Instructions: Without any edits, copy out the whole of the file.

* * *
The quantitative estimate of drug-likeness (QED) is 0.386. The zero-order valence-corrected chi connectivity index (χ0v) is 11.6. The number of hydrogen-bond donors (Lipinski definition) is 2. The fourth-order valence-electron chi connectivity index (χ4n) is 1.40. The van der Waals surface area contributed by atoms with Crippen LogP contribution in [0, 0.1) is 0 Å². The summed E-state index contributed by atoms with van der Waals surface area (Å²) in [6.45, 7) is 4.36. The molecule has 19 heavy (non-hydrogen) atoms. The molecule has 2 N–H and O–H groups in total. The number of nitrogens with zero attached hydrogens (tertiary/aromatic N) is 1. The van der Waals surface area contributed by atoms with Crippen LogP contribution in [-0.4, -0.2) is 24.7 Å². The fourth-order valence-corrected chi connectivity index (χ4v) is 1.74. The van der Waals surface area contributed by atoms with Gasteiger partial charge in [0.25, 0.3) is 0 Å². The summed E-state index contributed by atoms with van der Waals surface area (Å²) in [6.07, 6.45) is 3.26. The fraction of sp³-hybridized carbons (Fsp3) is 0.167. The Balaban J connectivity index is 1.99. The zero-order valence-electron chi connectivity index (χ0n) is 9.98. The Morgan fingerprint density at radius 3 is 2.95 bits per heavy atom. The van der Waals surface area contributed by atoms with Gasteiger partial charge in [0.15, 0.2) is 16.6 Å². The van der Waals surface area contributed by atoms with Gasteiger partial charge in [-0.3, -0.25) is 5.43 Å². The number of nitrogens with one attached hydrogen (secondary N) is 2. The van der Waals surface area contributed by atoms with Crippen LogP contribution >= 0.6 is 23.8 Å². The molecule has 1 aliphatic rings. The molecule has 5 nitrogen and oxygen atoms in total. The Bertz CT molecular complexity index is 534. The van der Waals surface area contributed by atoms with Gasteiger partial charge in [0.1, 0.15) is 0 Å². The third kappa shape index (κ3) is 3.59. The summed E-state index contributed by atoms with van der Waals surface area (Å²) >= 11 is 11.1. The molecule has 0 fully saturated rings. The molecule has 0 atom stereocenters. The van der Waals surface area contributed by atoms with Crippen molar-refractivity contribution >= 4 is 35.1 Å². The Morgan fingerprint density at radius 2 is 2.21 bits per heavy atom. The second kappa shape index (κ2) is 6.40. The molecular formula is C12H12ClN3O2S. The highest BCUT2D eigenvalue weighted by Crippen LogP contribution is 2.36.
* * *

The quantitative estimate of drug-likeness (QED) is 0.386. The zero-order valence-corrected chi connectivity index (χ0v) is 11.6. The number of hydrogen-bond donors (Lipinski definition) is 2. The fourth-order valence-electron chi connectivity index (χ4n) is 1.40. The van der Waals surface area contributed by atoms with Crippen LogP contribution in [0, 0.1) is 0 Å². The summed E-state index contributed by atoms with van der Waals surface area (Å²) in [6.45, 7) is 4.36. The molecule has 19 heavy (non-hydrogen) atoms. The molecule has 2 N–H and O–H groups in total. The number of nitrogens with zero attached hydrogens (tertiary/aromatic N) is 1. The van der Waals surface area contributed by atoms with Crippen LogP contribution in [-0.4, -0.2) is 24.7 Å². The fourth-order valence-corrected chi connectivity index (χ4v) is 1.74. The van der Waals surface area contributed by atoms with Gasteiger partial charge in [0.25, 0.3) is 0 Å². The summed E-state index contributed by atoms with van der Waals surface area (Å²) in [6.07, 6.45) is 3.26. The fraction of sp³-hybridized carbons (Fsp3) is 0.167. The Balaban J connectivity index is 1.99. The zero-order valence-electron chi connectivity index (χ0n) is 9.98. The Morgan fingerprint density at radius 3 is 2.95 bits per heavy atom. The van der Waals surface area contributed by atoms with Gasteiger partial charge in [0.15, 0.2) is 16.6 Å². The van der Waals surface area contributed by atoms with Gasteiger partial charge in [-0.3, -0.25) is 5.43 Å². The number of nitrogens with one attached hydrogen (secondary N) is 2. The van der Waals surface area contributed by atoms with Crippen LogP contribution >= 0.6 is 23.8 Å². The molecule has 1 aliphatic rings. The molecule has 5 nitrogen and oxygen atoms in total. The Bertz CT molecular complexity index is 534. The van der Waals surface area contributed by atoms with Gasteiger partial charge in [0.1, 0.15) is 0 Å². The third kappa shape index (κ3) is 3.59. The summed E-state index contributed by atoms with van der Waals surface area (Å²) >= 11 is 11.1. The molecule has 0 fully saturated rings. The molecule has 0 atom stereocenters. The van der Waals surface area contributed by atoms with Crippen molar-refractivity contribution >= 4 is 35.1 Å². The Morgan fingerprint density at radius 2 is 2.21 bits per heavy atom. The second kappa shape index (κ2) is 6.40. The molecular formula is C12H12ClN3O2S. The highest BCUT2D eigenvalue weighted by Crippen LogP contribution is 2.36.